Passwords continue to dominate the authentication landscape, while One Time Passwords (OTPs) provided by apps are increasingly used as second factor. Even though several alternatives are developed, very few regard usability. Even fewer alternatives consider special conditions of authentication, like disabilities and other input restrictions, typical for healthcare workers. In this paper, we show shortcomings by the example of different stages within the care cycle. Generalized requirements are used to evaluate existing authentication mechanisms. These findings result in the design of a matrix showing different authentication methods and requirements. The matrix can be used to identify the best fitting authentication mechanisms based on the needs of the scenario. Not only the first factor can be identified, but the matrix also helps to select additional well-fitting authentication mechanism for a specific scenario. The designed matrix is practically underlined by applying it to the care cycle with different cyber-physical systems (CPS).
Due to our dependency on electricity, it is vital to keep our power systems secure from cyber attacks. However, because power systems are being digitalized and the infrastructure is growing increasingly complicated, it is difficult to gain an overview and secure the entire system. An overview of the potential security vulnerabilities can be achieved with threat modeling. The Meta Attack Language (MAL) is a formalism that enables the development of threat modeling languages that can be used to automatically generate attack graphs and conduct simulations over them. In this article we present the MAL-based language SCL-Lang which has been created based on the System description Configuration Language (SCL) as defined in the IEC 61850 standard. With SCL-Lang one can create threat models of substations based on their SCL files and automatically find information regarding potential cyber attack paths in the substation automation system configuration. This enables structured cyber security analysis for evaluating various design scenarios before implementation.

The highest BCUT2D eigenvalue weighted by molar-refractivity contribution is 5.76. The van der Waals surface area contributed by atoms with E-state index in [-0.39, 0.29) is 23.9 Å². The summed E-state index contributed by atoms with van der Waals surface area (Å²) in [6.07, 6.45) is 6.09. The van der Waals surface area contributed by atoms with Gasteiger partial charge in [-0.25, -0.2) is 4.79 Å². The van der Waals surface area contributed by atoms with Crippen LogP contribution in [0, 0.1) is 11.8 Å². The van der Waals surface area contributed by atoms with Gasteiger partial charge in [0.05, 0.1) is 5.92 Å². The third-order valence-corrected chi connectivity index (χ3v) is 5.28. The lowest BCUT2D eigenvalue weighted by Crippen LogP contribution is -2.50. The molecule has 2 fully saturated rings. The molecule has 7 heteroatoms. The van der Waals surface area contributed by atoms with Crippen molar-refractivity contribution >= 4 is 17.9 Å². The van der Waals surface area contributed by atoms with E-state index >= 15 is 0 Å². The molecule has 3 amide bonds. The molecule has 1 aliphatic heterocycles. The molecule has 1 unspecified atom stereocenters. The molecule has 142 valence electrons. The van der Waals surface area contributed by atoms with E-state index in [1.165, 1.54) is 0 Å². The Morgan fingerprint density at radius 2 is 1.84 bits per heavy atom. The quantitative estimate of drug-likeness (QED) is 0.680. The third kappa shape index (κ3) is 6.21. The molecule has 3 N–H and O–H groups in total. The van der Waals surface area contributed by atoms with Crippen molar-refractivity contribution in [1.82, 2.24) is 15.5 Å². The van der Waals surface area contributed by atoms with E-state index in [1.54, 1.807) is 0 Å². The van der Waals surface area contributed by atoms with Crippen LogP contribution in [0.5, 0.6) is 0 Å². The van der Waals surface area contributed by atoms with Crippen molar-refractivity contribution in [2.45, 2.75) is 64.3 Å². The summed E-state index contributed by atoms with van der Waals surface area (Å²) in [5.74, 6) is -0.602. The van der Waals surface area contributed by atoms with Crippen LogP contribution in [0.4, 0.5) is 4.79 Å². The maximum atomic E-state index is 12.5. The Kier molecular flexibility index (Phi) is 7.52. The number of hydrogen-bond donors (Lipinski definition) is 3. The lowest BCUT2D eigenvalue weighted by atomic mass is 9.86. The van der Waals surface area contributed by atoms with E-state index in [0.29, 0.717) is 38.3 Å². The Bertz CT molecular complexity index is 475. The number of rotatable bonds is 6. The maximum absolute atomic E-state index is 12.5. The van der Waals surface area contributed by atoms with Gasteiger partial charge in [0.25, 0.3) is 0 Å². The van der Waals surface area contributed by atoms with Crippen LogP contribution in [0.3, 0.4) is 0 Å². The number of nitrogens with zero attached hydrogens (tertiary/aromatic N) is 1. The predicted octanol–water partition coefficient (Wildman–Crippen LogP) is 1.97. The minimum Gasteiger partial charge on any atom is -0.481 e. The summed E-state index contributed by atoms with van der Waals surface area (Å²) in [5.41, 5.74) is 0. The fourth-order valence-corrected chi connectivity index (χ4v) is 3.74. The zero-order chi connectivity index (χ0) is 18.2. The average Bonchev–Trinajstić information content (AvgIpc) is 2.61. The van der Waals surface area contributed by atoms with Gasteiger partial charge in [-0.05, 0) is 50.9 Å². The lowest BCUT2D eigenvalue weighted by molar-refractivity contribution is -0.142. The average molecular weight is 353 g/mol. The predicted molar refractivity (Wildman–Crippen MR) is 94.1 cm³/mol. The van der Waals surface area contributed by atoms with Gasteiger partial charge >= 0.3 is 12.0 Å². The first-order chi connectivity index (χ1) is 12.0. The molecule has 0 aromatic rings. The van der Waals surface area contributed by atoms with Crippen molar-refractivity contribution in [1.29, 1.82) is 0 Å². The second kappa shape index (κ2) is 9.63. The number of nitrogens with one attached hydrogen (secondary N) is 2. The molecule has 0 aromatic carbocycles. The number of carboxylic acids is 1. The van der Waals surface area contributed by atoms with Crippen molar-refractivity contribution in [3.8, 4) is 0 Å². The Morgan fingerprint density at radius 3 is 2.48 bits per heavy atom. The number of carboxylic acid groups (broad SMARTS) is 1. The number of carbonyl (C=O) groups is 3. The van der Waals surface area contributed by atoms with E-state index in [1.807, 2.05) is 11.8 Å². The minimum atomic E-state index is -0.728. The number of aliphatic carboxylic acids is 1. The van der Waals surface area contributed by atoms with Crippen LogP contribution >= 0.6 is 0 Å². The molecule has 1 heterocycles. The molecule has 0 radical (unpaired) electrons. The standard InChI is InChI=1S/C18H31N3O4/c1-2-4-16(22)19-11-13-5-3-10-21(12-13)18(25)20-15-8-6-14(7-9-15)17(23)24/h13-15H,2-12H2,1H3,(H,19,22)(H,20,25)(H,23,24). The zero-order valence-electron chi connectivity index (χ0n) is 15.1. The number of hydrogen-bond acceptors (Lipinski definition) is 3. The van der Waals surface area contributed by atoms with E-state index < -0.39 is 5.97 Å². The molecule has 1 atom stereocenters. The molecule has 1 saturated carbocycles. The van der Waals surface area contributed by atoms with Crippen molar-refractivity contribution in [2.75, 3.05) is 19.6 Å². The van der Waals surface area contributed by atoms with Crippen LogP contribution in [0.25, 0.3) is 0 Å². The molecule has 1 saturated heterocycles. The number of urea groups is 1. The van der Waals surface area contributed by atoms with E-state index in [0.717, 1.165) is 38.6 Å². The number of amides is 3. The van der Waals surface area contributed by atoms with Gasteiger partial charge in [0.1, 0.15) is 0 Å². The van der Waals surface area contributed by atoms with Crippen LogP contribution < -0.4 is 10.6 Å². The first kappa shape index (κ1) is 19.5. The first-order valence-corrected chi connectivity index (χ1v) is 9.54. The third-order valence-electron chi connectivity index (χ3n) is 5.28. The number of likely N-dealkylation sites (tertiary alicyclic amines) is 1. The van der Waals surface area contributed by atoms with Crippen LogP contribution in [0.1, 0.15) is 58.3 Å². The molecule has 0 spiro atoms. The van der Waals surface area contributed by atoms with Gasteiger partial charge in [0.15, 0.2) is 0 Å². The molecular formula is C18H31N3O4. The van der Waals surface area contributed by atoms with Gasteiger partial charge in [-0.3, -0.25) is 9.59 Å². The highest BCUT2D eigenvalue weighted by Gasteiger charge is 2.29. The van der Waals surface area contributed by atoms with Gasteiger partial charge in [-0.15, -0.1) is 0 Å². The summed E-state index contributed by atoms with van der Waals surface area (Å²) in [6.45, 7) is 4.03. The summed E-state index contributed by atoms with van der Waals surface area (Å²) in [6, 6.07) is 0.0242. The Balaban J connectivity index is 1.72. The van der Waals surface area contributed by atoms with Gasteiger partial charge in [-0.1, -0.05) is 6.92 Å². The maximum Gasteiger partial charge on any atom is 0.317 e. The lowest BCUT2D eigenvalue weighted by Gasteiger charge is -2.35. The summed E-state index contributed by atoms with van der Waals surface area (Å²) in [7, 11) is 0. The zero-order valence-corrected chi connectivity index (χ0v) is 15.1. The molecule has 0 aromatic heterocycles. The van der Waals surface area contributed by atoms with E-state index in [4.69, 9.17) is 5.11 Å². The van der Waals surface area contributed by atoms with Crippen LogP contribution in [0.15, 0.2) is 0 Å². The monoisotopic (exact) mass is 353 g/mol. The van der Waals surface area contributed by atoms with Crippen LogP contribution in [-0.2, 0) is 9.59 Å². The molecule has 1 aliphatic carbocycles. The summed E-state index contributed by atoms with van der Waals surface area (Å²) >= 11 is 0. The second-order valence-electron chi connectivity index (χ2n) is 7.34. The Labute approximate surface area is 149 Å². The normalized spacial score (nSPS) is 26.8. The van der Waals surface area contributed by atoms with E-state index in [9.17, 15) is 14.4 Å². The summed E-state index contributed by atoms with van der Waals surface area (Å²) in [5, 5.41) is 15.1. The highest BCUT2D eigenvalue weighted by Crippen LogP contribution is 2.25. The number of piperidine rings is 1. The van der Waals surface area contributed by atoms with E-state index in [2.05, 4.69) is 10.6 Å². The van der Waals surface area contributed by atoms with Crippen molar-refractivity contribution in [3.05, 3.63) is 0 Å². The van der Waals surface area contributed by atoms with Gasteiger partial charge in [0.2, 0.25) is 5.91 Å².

Modern computer memories have been shown to have reliability issues. The main memory is the target of a security attack called Rowhammer, which causes bit flips in adjacent victim cells of aggressor rows. Multiple mitigation techniques have been proposed to counter this issue, but they all come at a non-negligible cost of performance and/or silicon surface. Some techniques rely on a detection mechanism using row access counters to trigger automatic defenses.
In this paper, we propose a tool to build a system-specific detection mechanism using gem5 to simulate the system and Machine Learning to detect the attack by analyzing hardware event traces. The detection mechanism built with our tool shows high accuracy (over 99.5%) and low latency (maximum 474µs to classify when running offline in software) to detect an attack before completion.